“Nature does not hurry, yet everything is accomplished.” –Lao Tsu
Tonight, rain fell late–coming down in a hushed, plump-dropped torrent. As I stepped out into the darkness, the scent of water, of moist earth and gently bruised lavender rolled over me like a wave. Bee season is nearly over. Soon, I’ll be tucking the garden beds in for cool weather. Winter is, for the most part, a mild thing here, though we get enough raw cold to let us know which way the earth is tilted.
Autumn is a stretch of ever-shortening days, the light falling in a torrent of fire and honey. The world becomes blood oranges in a cobalt glass bowl. Sense memory–I press my tongue against the roof of my mouth, as if to squeeze the sweetness from the days ahead. It is perhaps my favorite time of year. The gradual encroachment of darkness, the last flair of life and brilliant color before a necessary receding of energy. The slumber of things. It is a season of firelight and hard blue skies, days of silver rain and the bared bones of all that grows. Near the end of this season of drawing back I was born.
A Contrary Vitality
As always, during autumn, I experience a surge of energy. I’ve put this pragmatically down to the fact that I am a contrary being. It would not be unbelievable that “no” was my first word, I’ve used it often enough. Still, while I find things to love about every season, something about those months after the back of summer has been broken is special to me. The strange duality of vibrance and melancholy that has always characterized my inner nature seems echoed in the physical world. I relish this time of dying.
If that sounds a bit macabre to you, perhaps you should consider how our ancestors marked their yearly round. The end of the harvest was the beginning of the time of darkness, harsh weather, and enforced immobility. As well, in the northern hemisphere, the world was, not so long ago, a rather big and spooky place in the autumnal darkness. We forget with our light pollution and our 24-hour television, our work weeks of 80 hours and modern transportation the sheer scope of our planet and the palpable presence of darkness in a world without electricity.
Before we made a habit of sterilizing the night with the alien harshness of artificial light, the turning of the year was a natural part of the cycle. Just as we will each grow old, our gazes turning inward to assess the years we have gathered to ourselves, so the earth turns her eye to matters of laying in stores for the deeper darkness of winter. I find this time of year, with its silver mist wraiths and foxlight sunsets a little magical, a little special. It calls my name. It whispers deep and secret truths to me about myself and my world. It is a time of looking inward, and waiting to be born.
Life, These Days
I find that I left a piece of myself in my little desert town–that part of my spirit that loved the light, the endless horizons, the Sandias and the caldera saluting each other across the bowl of the valley. I may always long for the myriad qualities of daylight that paint my dreams still, as they painted the city. I may always long a little bit for the ghost of pinon and juniper wood smoke hanging in still, icy air like sharp frankincense, walking beneath a hammered silver dome, transfixed by the lingering crucible of the west. There was a flavor of wild magic about that place that the Deep South lost a long time ago.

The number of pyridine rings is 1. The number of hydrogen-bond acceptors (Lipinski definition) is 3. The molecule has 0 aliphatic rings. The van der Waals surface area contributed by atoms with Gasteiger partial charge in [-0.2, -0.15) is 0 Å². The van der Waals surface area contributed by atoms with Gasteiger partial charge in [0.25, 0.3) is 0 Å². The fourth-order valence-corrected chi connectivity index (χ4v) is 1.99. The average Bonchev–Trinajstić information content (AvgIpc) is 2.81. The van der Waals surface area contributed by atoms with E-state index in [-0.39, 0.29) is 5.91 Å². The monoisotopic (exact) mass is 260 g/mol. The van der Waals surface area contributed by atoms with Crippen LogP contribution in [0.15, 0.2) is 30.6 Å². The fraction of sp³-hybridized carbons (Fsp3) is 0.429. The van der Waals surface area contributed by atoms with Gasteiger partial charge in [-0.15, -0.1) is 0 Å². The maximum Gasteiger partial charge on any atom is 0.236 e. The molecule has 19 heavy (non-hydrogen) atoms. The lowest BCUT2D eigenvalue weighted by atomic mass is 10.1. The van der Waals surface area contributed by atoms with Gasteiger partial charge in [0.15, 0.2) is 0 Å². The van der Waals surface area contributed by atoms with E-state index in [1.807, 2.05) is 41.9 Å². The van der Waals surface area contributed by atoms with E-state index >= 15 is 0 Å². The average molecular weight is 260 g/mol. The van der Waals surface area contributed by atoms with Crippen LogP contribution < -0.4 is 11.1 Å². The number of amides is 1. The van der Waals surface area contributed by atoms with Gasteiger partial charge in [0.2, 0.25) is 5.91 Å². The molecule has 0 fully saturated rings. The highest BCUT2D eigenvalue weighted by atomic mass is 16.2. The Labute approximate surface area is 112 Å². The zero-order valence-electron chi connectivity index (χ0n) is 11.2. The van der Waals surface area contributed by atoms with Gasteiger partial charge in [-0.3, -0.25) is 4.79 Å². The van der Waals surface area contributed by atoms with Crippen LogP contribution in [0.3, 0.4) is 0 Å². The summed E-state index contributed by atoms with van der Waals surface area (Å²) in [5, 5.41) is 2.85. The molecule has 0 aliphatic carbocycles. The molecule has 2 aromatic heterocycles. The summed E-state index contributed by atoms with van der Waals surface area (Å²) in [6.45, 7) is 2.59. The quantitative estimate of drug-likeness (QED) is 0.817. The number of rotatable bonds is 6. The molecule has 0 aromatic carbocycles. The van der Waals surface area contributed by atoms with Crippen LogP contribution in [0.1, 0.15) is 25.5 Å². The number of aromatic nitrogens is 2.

I have passed a season in a stillness like that of gestation since I returned–the thick, syrupy heat of summer rendering all but the most necessary activities undesired. The garden cupped me in a close hand–stifling in her verdancy, like a clinging, sweat soaked womb–until I fled to the gently stirred shadows of the screened porch, and perspired like the glass of iced tea on the table in front of me. Life has been built of slow movements, carefully choreographed existence, designed to conserve energy. But much self-examination has also occurred. Much cogitation and soul shuffling. I have not been idle, whatever outward appearances might lead you to believe.
The Phoenix or the Fire Drake?
We often see transformation as being accompanied by fire. Since I’m a Sagittarius, I should like that image, shouldn’t I? But I don’t. It doesn’t suit the feeling of the impending change within myself. I have a distinct impression that the next few months are going to hold a boatload of hard work, challenges, and obstacles, because I am finally ready to move again. I’ve been toodling, meandering, sitting and cloudspinning this summer. I have been walking slowly, seeing as deeply as I could, and turning the world over in my thoughts.
But, I feel strange pulls and tugs of an impending transformation, and things seem to be rearranging themselves inside of me. Solar systems of thought and meaning are finally settling into discernible patterns after much colliding and breaking apart. While all of this points to what would ordinarily be something like a meteoric metaphor–fierce and fiery and blindingly bright–that doesn’t quite seem right. Rather, I get the impression of a seed germinated in darkness, bursting through its tough outer seed coat and working its way steadfastly toward light it has no proof of. Still, the fragile green shoot pushes upward–armed with engines that will transmute that light into matter.
Or perhaps I am the koi fish, finally in sight of the Dragon Gate–and if I can leap high enough, I’ll become a Dragon. Whether I see myself as a tiny green plant or as a leaping carp, I think there is something I need to keep firmly in mind. There is no room for being afraid of failure, for deciding not to grow or leap. I would rather die trying than to listen to the demon of defeat and give up before I ever found out how much I was capable of giving myself.
“And, when you want something, all the universe conspires in helping you to achieve it.”